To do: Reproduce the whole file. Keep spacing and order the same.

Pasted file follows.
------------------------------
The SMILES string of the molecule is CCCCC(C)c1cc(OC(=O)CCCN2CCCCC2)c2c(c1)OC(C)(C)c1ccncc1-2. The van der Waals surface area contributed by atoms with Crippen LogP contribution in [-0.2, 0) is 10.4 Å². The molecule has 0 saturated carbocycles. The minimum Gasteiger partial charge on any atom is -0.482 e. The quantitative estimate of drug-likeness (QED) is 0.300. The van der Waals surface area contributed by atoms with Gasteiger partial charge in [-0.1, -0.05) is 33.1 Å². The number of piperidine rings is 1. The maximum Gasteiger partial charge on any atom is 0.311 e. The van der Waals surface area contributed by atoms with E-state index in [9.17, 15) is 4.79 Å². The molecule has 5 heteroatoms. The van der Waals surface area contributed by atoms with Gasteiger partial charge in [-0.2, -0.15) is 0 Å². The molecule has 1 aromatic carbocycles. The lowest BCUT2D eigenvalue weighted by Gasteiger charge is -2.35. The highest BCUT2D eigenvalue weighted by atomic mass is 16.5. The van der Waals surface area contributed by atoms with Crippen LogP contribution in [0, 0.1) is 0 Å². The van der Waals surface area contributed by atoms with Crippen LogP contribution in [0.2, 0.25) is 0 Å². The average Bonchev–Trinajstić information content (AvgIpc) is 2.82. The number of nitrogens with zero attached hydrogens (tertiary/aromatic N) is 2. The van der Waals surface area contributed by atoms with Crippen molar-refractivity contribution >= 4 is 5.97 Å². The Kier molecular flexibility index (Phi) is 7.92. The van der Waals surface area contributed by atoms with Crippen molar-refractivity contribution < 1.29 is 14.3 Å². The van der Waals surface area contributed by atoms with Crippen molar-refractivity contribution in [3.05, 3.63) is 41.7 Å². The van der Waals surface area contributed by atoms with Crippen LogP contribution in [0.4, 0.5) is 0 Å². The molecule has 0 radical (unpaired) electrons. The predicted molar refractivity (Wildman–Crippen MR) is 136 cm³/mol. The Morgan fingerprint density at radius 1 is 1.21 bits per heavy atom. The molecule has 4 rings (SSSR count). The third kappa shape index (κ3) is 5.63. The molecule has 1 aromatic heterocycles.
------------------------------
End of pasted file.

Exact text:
The SMILES string of the molecule is CCCCC(C)c1cc(OC(=O)CCCN2CCCCC2)c2c(c1)OC(C)(C)c1ccncc1-2. The van der Waals surface area contributed by atoms with Crippen LogP contribution in [-0.2, 0) is 10.4 Å². The molecule has 0 saturated carbocycles. The minimum Gasteiger partial charge on any atom is -0.482 e. The quantitative estimate of drug-likeness (QED) is 0.300. The van der Waals surface area contributed by atoms with Gasteiger partial charge in [-0.1, -0.05) is 33.1 Å². The number of piperidine rings is 1. The maximum Gasteiger partial charge on any atom is 0.311 e. The van der Waals surface area contributed by atoms with E-state index in [9.17, 15) is 4.79 Å². The molecule has 5 heteroatoms. The van der Waals surface area contributed by atoms with Gasteiger partial charge in [-0.2, -0.15) is 0 Å². The molecule has 1 aromatic carbocycles. The lowest BCUT2D eigenvalue weighted by Gasteiger charge is -2.35. The highest BCUT2D eigenvalue weighted by atomic mass is 16.5. The van der Waals surface area contributed by atoms with Crippen LogP contribution in [0, 0.1) is 0 Å². The van der Waals surface area contributed by atoms with Crippen LogP contribution in [0.2, 0.25) is 0 Å². The average Bonchev–Trinajstić information content (AvgIpc) is 2.82. The number of nitrogens with zero attached hydrogens (tertiary/aromatic N) is 2. The van der Waals surface area contributed by atoms with Crippen molar-refractivity contribution >= 4 is 5.97 Å². The Kier molecular flexibility index (Phi) is 7.92. The van der Waals surface area contributed by atoms with Crippen molar-refractivity contribution < 1.29 is 14.3 Å². The van der Waals surface area contributed by atoms with Crippen molar-refractivity contribution in [3.05, 3.63) is 41.7 Å². The van der Waals surface area contributed by atoms with Crippen LogP contribution in [0.4, 0.5) is 0 Å². The molecule has 0 radical (unpaired) electrons. The predicted molar refractivity (Wildman–Crippen MR) is 136 cm³/mol. The Morgan fingerprint density at radius 1 is 1.21 bits per heavy atom. The molecule has 4 rings (SSSR count). The third kappa shape index (κ3) is 5.63. The molecule has 1 aromatic heterocycles.